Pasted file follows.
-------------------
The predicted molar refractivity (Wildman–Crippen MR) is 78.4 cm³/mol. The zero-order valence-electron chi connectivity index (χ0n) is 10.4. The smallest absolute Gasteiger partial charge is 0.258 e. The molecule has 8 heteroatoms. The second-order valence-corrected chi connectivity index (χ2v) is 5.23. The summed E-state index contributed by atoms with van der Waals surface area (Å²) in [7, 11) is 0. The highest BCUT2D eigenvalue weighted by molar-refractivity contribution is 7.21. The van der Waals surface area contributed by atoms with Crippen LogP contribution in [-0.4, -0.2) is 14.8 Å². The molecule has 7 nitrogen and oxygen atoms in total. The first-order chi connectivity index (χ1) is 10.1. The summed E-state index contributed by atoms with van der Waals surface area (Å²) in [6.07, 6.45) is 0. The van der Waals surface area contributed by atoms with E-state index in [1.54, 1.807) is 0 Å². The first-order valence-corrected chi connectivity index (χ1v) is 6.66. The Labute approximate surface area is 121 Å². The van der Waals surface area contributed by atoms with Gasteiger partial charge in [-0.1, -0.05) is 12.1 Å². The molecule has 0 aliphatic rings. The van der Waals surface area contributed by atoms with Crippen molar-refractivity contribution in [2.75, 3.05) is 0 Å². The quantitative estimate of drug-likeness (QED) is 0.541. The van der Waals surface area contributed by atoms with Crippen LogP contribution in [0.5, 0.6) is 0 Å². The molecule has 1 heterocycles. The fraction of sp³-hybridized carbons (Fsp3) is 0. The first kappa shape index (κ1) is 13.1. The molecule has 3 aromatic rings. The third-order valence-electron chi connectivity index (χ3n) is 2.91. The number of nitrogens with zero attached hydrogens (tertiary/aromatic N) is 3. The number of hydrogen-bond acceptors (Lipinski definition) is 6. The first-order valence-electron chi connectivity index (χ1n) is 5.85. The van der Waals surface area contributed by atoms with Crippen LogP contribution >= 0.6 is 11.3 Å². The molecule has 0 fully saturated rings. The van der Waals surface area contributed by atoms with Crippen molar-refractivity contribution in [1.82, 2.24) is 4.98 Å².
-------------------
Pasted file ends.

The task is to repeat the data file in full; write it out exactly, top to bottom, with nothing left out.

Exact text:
The predicted molar refractivity (Wildman–Crippen MR) is 78.4 cm³/mol. The zero-order valence-electron chi connectivity index (χ0n) is 10.4. The smallest absolute Gasteiger partial charge is 0.258 e. The molecule has 8 heteroatoms. The second-order valence-corrected chi connectivity index (χ2v) is 5.23. The summed E-state index contributed by atoms with van der Waals surface area (Å²) in [7, 11) is 0. The highest BCUT2D eigenvalue weighted by molar-refractivity contribution is 7.21. The van der Waals surface area contributed by atoms with Crippen LogP contribution in [-0.4, -0.2) is 14.8 Å². The molecule has 7 nitrogen and oxygen atoms in total. The first-order chi connectivity index (χ1) is 10.1. The summed E-state index contributed by atoms with van der Waals surface area (Å²) in [6.07, 6.45) is 0. The van der Waals surface area contributed by atoms with E-state index in [1.54, 1.807) is 0 Å². The first-order valence-corrected chi connectivity index (χ1v) is 6.66. The Labute approximate surface area is 121 Å². The van der Waals surface area contributed by atoms with Gasteiger partial charge in [-0.1, -0.05) is 12.1 Å². The molecule has 0 aliphatic rings. The van der Waals surface area contributed by atoms with Crippen molar-refractivity contribution in [2.75, 3.05) is 0 Å². The quantitative estimate of drug-likeness (QED) is 0.541. The van der Waals surface area contributed by atoms with Crippen LogP contribution in [0.5, 0.6) is 0 Å². The molecule has 1 heterocycles. The fraction of sp³-hybridized carbons (Fsp3) is 0. The first kappa shape index (κ1) is 13.1. The molecule has 3 aromatic rings. The third-order valence-electron chi connectivity index (χ3n) is 2.91. The number of nitrogens with zero attached hydrogens (tertiary/aromatic N) is 3. The number of hydrogen-bond acceptors (Lipinski definition) is 6. The first-order valence-electron chi connectivity index (χ1n) is 5.85. The van der Waals surface area contributed by atoms with Crippen LogP contribution >= 0.6 is 11.3 Å². The molecule has 0 fully saturated rings. The van der Waals surface area contributed by atoms with Crippen molar-refractivity contribution in [1.82, 2.24) is 4.98 Å².